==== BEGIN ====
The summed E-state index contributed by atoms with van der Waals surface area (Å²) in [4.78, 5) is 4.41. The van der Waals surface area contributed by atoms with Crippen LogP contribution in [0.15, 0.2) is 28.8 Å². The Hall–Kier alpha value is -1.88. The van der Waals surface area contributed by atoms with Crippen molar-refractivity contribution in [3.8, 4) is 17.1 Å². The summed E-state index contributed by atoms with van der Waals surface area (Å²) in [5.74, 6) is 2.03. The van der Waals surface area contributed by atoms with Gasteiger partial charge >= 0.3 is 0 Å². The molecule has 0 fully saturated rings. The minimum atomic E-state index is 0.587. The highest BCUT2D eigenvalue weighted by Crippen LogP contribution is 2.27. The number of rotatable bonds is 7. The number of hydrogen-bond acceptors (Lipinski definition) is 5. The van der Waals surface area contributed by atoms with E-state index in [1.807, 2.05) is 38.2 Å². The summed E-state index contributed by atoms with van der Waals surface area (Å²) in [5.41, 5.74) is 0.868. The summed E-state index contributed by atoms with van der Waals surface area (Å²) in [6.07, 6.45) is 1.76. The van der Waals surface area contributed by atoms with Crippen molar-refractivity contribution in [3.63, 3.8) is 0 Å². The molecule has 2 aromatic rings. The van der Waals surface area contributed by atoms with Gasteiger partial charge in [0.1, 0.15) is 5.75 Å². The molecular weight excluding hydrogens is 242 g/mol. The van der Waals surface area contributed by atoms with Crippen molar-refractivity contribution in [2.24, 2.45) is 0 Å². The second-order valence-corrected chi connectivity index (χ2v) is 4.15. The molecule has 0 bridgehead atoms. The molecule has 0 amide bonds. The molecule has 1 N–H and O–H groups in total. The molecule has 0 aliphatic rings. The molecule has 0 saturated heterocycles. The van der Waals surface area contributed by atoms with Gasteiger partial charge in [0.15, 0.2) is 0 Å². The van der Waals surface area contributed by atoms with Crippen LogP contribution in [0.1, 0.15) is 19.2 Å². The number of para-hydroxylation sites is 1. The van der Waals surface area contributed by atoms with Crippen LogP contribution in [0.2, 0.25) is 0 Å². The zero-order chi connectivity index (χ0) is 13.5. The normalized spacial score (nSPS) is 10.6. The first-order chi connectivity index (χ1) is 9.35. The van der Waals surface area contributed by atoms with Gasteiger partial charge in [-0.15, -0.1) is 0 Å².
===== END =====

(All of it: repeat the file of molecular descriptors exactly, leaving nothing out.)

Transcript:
The summed E-state index contributed by atoms with van der Waals surface area (Å²) in [4.78, 5) is 4.41. The van der Waals surface area contributed by atoms with Crippen LogP contribution in [0.15, 0.2) is 28.8 Å². The Hall–Kier alpha value is -1.88. The van der Waals surface area contributed by atoms with Crippen molar-refractivity contribution in [3.8, 4) is 17.1 Å². The summed E-state index contributed by atoms with van der Waals surface area (Å²) in [5.74, 6) is 2.03. The van der Waals surface area contributed by atoms with Gasteiger partial charge >= 0.3 is 0 Å². The molecule has 0 fully saturated rings. The minimum atomic E-state index is 0.587. The highest BCUT2D eigenvalue weighted by Crippen LogP contribution is 2.27. The number of rotatable bonds is 7. The number of hydrogen-bond acceptors (Lipinski definition) is 5. The van der Waals surface area contributed by atoms with E-state index in [1.807, 2.05) is 38.2 Å². The summed E-state index contributed by atoms with van der Waals surface area (Å²) in [5.41, 5.74) is 0.868. The summed E-state index contributed by atoms with van der Waals surface area (Å²) in [6.07, 6.45) is 1.76. The van der Waals surface area contributed by atoms with Crippen molar-refractivity contribution in [3.63, 3.8) is 0 Å². The molecule has 2 aromatic rings. The van der Waals surface area contributed by atoms with Gasteiger partial charge in [0.1, 0.15) is 5.75 Å². The molecular weight excluding hydrogens is 242 g/mol. The van der Waals surface area contributed by atoms with Crippen molar-refractivity contribution in [2.24, 2.45) is 0 Å². The second-order valence-corrected chi connectivity index (χ2v) is 4.15. The molecule has 0 bridgehead atoms. The molecule has 0 amide bonds. The molecule has 1 N–H and O–H groups in total. The molecule has 0 aliphatic rings. The molecule has 0 saturated heterocycles. The van der Waals surface area contributed by atoms with Gasteiger partial charge in [0.15, 0.2) is 0 Å². The van der Waals surface area contributed by atoms with Crippen LogP contribution in [0.1, 0.15) is 19.2 Å². The number of para-hydroxylation sites is 1. The van der Waals surface area contributed by atoms with Crippen LogP contribution in [0.2, 0.25) is 0 Å². The zero-order chi connectivity index (χ0) is 13.5. The normalized spacial score (nSPS) is 10.6. The first-order chi connectivity index (χ1) is 9.35. The van der Waals surface area contributed by atoms with Gasteiger partial charge in [-0.15, -0.1) is 0 Å².